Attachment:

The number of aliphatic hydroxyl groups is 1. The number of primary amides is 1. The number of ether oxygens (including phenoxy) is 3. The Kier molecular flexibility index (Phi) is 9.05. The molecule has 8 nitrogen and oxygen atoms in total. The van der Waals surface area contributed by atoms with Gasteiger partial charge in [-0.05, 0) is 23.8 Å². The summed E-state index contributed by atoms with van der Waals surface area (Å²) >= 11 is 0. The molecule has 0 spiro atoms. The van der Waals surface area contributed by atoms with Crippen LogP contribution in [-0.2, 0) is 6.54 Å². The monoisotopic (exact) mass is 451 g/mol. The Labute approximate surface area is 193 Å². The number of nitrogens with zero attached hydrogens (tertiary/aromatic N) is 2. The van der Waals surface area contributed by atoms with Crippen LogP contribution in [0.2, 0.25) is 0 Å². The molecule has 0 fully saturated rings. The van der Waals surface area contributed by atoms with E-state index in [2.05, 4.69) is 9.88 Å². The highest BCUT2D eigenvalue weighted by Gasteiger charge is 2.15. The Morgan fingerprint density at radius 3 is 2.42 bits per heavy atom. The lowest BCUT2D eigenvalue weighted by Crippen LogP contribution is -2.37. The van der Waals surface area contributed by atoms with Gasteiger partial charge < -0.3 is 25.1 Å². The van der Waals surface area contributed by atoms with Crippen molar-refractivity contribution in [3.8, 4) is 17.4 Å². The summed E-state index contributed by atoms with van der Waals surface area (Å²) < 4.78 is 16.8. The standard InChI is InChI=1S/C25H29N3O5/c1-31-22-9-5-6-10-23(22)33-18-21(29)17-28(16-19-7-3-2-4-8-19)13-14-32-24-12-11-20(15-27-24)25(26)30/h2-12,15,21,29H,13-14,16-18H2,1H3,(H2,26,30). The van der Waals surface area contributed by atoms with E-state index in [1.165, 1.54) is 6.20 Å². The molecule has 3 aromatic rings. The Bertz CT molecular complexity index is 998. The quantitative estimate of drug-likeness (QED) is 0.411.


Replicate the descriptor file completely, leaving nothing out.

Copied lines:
The number of aliphatic hydroxyl groups is 1. The number of primary amides is 1. The number of ether oxygens (including phenoxy) is 3. The Kier molecular flexibility index (Phi) is 9.05. The molecule has 8 nitrogen and oxygen atoms in total. The van der Waals surface area contributed by atoms with Gasteiger partial charge in [-0.05, 0) is 23.8 Å². The summed E-state index contributed by atoms with van der Waals surface area (Å²) >= 11 is 0. The molecule has 0 spiro atoms. The van der Waals surface area contributed by atoms with Crippen LogP contribution in [-0.2, 0) is 6.54 Å². The monoisotopic (exact) mass is 451 g/mol. The Labute approximate surface area is 193 Å². The number of nitrogens with zero attached hydrogens (tertiary/aromatic N) is 2. The van der Waals surface area contributed by atoms with Crippen LogP contribution in [0.2, 0.25) is 0 Å². The molecule has 0 fully saturated rings. The van der Waals surface area contributed by atoms with E-state index in [2.05, 4.69) is 9.88 Å². The highest BCUT2D eigenvalue weighted by Gasteiger charge is 2.15. The Morgan fingerprint density at radius 3 is 2.42 bits per heavy atom. The lowest BCUT2D eigenvalue weighted by Crippen LogP contribution is -2.37. The van der Waals surface area contributed by atoms with Gasteiger partial charge < -0.3 is 25.1 Å². The van der Waals surface area contributed by atoms with Crippen molar-refractivity contribution in [3.8, 4) is 17.4 Å². The summed E-state index contributed by atoms with van der Waals surface area (Å²) < 4.78 is 16.8. The standard InChI is InChI=1S/C25H29N3O5/c1-31-22-9-5-6-10-23(22)33-18-21(29)17-28(16-19-7-3-2-4-8-19)13-14-32-24-12-11-20(15-27-24)25(26)30/h2-12,15,21,29H,13-14,16-18H2,1H3,(H2,26,30). The van der Waals surface area contributed by atoms with E-state index in [1.165, 1.54) is 6.20 Å². The molecule has 3 aromatic rings. The Bertz CT molecular complexity index is 998. The quantitative estimate of drug-likeness (QED) is 0.411.